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NC Sea Grant Researchers Identify Sustainable Oyster Settlement Substrate, which is Now Used in State, Federal Restoration Work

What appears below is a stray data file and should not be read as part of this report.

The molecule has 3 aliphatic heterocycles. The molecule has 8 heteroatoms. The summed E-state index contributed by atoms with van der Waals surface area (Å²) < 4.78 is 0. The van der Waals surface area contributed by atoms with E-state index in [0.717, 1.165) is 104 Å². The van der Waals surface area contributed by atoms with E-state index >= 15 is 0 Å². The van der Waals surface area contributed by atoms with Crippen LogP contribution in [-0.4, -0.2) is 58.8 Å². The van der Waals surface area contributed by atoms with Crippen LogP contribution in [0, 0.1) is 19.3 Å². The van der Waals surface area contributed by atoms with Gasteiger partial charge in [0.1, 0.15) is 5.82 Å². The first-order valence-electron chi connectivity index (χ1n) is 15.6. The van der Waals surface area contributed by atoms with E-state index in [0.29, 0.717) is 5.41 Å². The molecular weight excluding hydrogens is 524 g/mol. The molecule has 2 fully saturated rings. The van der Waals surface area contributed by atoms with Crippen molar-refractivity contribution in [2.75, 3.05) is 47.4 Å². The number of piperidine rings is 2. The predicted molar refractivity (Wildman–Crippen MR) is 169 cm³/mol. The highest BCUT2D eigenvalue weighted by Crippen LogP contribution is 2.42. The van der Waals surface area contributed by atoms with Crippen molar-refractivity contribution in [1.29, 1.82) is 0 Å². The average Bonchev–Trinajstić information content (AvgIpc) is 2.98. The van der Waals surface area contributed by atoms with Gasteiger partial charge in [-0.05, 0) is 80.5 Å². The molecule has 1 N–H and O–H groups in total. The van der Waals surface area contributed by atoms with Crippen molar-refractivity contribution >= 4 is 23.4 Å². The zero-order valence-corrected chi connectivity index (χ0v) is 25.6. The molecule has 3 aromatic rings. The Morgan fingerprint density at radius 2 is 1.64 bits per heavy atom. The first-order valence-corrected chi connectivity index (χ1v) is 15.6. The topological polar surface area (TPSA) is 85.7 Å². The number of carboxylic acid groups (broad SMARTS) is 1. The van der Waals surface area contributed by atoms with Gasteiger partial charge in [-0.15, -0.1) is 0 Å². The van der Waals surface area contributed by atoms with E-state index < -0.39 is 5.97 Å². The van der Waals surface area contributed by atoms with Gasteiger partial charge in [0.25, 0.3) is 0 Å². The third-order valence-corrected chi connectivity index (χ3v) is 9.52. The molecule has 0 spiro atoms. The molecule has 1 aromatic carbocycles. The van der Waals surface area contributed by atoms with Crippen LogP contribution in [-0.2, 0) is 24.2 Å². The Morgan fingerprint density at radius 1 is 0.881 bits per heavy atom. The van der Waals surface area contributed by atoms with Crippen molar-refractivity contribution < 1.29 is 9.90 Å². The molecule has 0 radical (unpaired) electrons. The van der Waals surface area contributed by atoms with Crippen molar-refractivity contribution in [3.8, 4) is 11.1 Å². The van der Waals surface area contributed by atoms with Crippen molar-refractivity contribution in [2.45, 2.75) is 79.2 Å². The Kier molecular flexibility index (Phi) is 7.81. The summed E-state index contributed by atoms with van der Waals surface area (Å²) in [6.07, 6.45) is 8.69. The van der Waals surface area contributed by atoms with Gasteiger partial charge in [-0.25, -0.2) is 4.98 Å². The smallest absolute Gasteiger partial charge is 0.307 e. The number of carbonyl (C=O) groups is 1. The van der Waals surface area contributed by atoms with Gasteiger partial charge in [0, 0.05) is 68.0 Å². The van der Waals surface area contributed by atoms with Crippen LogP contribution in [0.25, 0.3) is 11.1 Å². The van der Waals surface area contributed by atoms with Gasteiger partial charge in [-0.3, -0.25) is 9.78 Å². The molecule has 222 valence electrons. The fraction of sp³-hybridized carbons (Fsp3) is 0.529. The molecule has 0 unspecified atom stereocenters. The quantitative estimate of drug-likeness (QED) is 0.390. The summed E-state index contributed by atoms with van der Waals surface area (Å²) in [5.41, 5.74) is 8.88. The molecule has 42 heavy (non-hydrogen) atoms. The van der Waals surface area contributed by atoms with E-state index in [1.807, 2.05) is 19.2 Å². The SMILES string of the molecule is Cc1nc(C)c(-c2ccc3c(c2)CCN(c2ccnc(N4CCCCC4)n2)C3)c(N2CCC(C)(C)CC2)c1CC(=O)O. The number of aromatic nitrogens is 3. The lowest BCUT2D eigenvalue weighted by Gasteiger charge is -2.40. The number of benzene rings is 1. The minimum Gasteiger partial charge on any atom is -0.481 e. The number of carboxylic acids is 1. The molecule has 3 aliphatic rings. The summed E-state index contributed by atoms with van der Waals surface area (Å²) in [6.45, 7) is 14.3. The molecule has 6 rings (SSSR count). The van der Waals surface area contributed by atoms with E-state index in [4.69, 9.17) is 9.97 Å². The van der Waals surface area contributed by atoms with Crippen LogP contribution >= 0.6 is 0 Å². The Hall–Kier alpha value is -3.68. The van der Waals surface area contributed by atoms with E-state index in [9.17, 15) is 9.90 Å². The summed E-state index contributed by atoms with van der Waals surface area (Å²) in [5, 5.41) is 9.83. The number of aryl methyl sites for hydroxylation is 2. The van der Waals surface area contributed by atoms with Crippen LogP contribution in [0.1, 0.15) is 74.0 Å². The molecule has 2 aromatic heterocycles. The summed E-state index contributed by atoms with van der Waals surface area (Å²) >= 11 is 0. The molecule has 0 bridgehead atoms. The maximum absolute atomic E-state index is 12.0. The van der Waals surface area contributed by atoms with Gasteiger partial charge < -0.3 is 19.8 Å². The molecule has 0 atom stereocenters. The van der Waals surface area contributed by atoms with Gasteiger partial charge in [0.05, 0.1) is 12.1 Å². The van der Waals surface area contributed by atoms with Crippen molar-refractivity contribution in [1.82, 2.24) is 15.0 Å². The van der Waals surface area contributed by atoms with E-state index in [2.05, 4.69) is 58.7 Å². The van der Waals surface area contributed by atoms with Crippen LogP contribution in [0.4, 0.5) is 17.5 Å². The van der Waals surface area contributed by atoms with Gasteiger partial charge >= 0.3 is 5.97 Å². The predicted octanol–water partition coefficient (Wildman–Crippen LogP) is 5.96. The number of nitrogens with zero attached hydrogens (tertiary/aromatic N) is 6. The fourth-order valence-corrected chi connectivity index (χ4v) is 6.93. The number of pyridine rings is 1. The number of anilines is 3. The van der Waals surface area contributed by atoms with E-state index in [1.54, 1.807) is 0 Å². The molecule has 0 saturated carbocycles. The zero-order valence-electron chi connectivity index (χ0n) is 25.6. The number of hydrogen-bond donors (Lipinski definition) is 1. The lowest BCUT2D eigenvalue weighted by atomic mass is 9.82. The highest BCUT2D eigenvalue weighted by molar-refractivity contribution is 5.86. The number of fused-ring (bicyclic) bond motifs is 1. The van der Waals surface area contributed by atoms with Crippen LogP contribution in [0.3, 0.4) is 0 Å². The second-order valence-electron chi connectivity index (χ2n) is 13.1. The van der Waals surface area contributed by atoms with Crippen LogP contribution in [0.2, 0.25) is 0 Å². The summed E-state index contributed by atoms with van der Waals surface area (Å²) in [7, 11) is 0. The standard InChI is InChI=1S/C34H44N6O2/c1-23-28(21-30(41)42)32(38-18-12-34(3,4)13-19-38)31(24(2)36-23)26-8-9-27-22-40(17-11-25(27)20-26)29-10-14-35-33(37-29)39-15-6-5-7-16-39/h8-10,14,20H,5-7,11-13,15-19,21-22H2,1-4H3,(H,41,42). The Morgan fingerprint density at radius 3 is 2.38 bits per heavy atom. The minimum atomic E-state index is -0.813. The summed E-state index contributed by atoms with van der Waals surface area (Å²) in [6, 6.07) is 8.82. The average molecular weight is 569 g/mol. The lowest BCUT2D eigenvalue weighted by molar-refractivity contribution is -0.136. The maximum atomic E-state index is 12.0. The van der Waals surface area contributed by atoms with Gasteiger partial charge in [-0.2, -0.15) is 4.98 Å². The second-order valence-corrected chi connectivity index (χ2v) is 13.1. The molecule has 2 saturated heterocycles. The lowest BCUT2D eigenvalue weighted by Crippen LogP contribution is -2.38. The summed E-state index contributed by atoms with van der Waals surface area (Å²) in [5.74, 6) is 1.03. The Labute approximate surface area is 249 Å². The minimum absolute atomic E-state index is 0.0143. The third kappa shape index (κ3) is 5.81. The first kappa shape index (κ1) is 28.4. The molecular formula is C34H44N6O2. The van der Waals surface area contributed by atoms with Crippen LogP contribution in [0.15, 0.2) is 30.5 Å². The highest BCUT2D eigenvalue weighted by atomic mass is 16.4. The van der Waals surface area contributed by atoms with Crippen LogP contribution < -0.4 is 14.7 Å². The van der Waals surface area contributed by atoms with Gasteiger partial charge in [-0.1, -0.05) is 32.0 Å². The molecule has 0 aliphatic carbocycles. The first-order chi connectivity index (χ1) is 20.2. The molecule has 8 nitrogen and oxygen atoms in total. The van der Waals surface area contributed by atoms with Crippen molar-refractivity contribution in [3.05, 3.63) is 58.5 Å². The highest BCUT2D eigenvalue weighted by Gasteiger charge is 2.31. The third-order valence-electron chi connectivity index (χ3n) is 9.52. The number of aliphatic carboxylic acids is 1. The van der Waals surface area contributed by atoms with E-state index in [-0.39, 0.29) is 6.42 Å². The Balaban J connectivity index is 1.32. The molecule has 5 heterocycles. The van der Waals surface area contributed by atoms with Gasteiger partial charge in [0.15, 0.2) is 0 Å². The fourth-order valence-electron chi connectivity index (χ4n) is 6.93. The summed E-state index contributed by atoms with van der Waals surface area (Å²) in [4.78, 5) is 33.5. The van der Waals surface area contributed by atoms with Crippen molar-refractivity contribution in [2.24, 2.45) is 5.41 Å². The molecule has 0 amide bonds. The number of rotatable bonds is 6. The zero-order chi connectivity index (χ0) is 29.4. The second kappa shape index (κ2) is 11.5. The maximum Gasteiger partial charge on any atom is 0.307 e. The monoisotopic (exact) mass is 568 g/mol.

Oysters provide important ecosystem services and economic value. However, reduced natural stocks need to be restored. Oyster restoration is growing rapidly worldwide because there are fewer wild oysters to be found, their increased importance as a food item, and the species’ provision of ecosystem services. Identifying sustainable substrates for restoring the oyster population is key to the success of this endeavor. North Carolina Sea Grant researchers quantified the effects of different substrate types and presence/absence of boring sponge on oyster larval settlement. Boring sponge can damage oysters by boring into the bivalves’ shells, which can weaken the shell. In some cases, the damage can kill the oysters. The scientists also studied subsequent growth and survival with and without the presence of boring sponge. Concrete substrates provided the best combination of those tested in terms of balancing high larval settlement, post-settlement growth and survival and inhibition of boring sponge. Because of this research, the North Carolina Division of Marine Fisheries and U.S. Army Corps of Engineers have switched to using concrete for oyster restoration in North Carolina. Photo: Anna Windle and Sarah Poulin

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